A paralyzed man has regained the use of his arm and hand using a system that decodes his thoughts and controls his muscles.

President Trump is expected to sign into law a decision by Congress to overturn new privacy rules for Internet service providers.

Passed by the Federal Communications Commission in October, the rules never went into effect. If they had, it would have given consumers more control over how ISPs use the data they collect. Most notably, the rules would have required explicit consent from consumers if sensitive data — like financial or health information, or browsing history — were to be shared or sold.

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Senator: Treasury Secretary's Plug For 'Lego Batman' May Be Ethical Violation

The ranking Democrat on the Senate Finance Committee is asking a government watchdog to investigate recent remarks by Treasury Secretary Stephen Mnuchin as a possible ethical violation. Sen. Ron Wyden, D-Ore., says in a statement Mnuchin's plug for a movie he helped produce signals "a blatant disregard and disrespect to the office he serves and the power it holds." A Treasury spokesman said Mnuchin mentioned the movie during a "light-hearted moment," when directly asked for movie...

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Message To 'Resistors' From Occupy Co-Creator: Stop Protesting. Run For Office

Opponents of President Trump say resistance to his policies is robust, motivated — and here to stay. They point to big demonstrations including January's Women's March and the upcoming Earth Day "March for Science." Occupy Wall Street co-creator Micah White says bravo, but there's just one problem: Big street protests don't work. They're ineffectual, even counterproductive, he says. "We could have large-scale marches for every year of Trump's presidency. It would do nothing!" the activist and...

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Pinkies Up! A Local Tea Movement Is Brewing

On Saturday mornings, the most popular item Minto Island Growers sells at its farmers market booth is not the certified organic carrots, kale or blueberries. It's tea. The farm grows Camellia sinensis , tea plants, on a half-acre plot in Salem, Ore. The tender leaves are hand picked and hand processed to make 100 pounds of organic, small batch tea. The interest is so strong — the loose-leaf black, green and oolong teas sell out within weeks of spring production — that Elizabeth Miller and her...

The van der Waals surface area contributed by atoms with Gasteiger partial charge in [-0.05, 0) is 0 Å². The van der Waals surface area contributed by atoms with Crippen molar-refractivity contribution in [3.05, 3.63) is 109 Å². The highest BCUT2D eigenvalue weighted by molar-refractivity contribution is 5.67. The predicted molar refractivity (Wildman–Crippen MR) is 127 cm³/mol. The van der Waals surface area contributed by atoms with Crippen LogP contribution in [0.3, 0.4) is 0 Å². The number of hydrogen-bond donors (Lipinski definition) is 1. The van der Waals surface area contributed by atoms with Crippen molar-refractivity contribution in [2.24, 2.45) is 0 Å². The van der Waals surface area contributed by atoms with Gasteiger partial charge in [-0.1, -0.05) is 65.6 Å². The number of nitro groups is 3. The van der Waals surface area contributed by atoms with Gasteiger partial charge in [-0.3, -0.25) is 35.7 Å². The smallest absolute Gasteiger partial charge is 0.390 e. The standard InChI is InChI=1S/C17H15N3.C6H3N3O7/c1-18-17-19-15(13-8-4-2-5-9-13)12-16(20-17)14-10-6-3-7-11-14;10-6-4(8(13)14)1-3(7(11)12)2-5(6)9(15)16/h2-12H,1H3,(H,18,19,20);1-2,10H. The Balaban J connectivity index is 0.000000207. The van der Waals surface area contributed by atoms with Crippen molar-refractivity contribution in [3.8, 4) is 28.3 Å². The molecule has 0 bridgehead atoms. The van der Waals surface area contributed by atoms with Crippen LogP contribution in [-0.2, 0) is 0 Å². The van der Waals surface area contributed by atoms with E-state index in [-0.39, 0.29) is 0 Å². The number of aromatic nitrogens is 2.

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Scottish Parliament Backs Bid For New Independence Vote

One day before the U.K. is widely expected to formally begin its departure from the European Union, Scottish lawmakers took another crucial step toward voting on a departure of their own. By a 69-59 vote Tuesday, members of Scottish Parliament backed First Minister Nicola Sturgeon's pursuit of a new independence referendum. The motion grants Sturgeon the authority to negotiate with the U.K. government in London on behalf of Edinburgh, placing Scotland one step closer to granting its voters...

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Attorney General Orders Crackdown On 'Sanctuary Cities,' Threatens Holding Funds

The Justice Department is following through on an executive order to withhold as much as $4.1 billion in federal grants from so-called "sanctuary cities," generally defined as places where local law enforcement limit their cooperation with federal authorities on immigration enforcement. Attorney General Jeff Sessions' appearance at the daily White House briefing is a signal that President Trump wants to move on to one of the issues he's most comfortable talking about — illegal immigration —...

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Watch Pokey LaFarge Perform 'Hard Times Come And Go' Live On Mountain Stage

Don't call it a throwback; call it "American music that never died." With a mix of ragtime, jazz, country blues and Western swing, St. Louis multi-instrumentalist Pokey LaFarge breathes new life (and charm) into traditional roots music. In his third appearance on Mountain Stage , recorded live in Charleston, W.Va., LaFarge leads his six-piece band in a rip-roaring performance of "Hard Times Come And Go." SET LIST "Hard Times Come And Go" Photo: Brian Blauser/ Mountain Stage
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Elon Musk Seen Targeting Human-Computer Link In New Venture

https://www.youtube.com/watch?v=wsixsRI-Sz4 In the past, entrepreneur Elon Musk has described a "neural lace" that could add a symbiotic digital layer to the human brain. In the future, it seems, he'll try to build that device through a new company, Neuralink. Musk, whose name is also tied to ambitious projects in space and electric cars, confirmed the new venture early Tuesday, after it was first reported by The Wall Street Journal . "He hasn't made an announcement, but Neuralink registered...

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Trump Takes Aim At A Centerpiece Of Obama's Environmental Legacy

President Trump signed a sweeping executive order Tuesday that takes aim at a number of his predecessor's climate policies. The wide-ranging order seeks to undo the centerpiece of former President Obama's environmental legacy and national efforts to address climate change. It could also jeopardize America's current role in international efforts to confront climate change. In a symbolic gesture, Trump signed the document at the headquarters of Environmental Protection Agency. Standing next to...